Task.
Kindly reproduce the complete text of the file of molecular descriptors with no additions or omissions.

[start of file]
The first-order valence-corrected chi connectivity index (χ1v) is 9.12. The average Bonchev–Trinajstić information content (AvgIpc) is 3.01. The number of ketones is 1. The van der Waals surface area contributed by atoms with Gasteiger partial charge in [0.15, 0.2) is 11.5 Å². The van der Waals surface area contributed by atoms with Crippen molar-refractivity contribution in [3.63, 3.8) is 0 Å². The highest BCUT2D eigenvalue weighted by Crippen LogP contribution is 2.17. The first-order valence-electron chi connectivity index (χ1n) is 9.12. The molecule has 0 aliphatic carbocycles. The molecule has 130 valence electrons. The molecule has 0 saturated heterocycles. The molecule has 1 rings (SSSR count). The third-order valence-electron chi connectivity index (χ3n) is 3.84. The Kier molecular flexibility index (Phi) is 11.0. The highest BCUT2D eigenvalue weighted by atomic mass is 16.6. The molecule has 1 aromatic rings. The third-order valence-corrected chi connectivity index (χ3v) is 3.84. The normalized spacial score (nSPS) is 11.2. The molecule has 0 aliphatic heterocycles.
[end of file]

The first-order valence-corrected chi connectivity index (χ1v) is 9.12. The average Bonchev–Trinajstić information content (AvgIpc) is 3.01. The number of ketones is 1. The van der Waals surface area contributed by atoms with Gasteiger partial charge in [0.15, 0.2) is 11.5 Å². The van der Waals surface area contributed by atoms with Crippen molar-refractivity contribution in [3.63, 3.8) is 0 Å². The highest BCUT2D eigenvalue weighted by Crippen LogP contribution is 2.17. The first-order valence-electron chi connectivity index (χ1n) is 9.12. The molecule has 0 aliphatic carbocycles. The molecule has 130 valence electrons. The molecule has 0 saturated heterocycles. The molecule has 1 rings (SSSR count). The third-order valence-electron chi connectivity index (χ3n) is 3.84. The Kier molecular flexibility index (Phi) is 11.0. The highest BCUT2D eigenvalue weighted by atomic mass is 16.6. The molecule has 1 aromatic rings. The third-order valence-corrected chi connectivity index (χ3v) is 3.84. The normalized spacial score (nSPS) is 11.2. The molecule has 0 aliphatic heterocycles.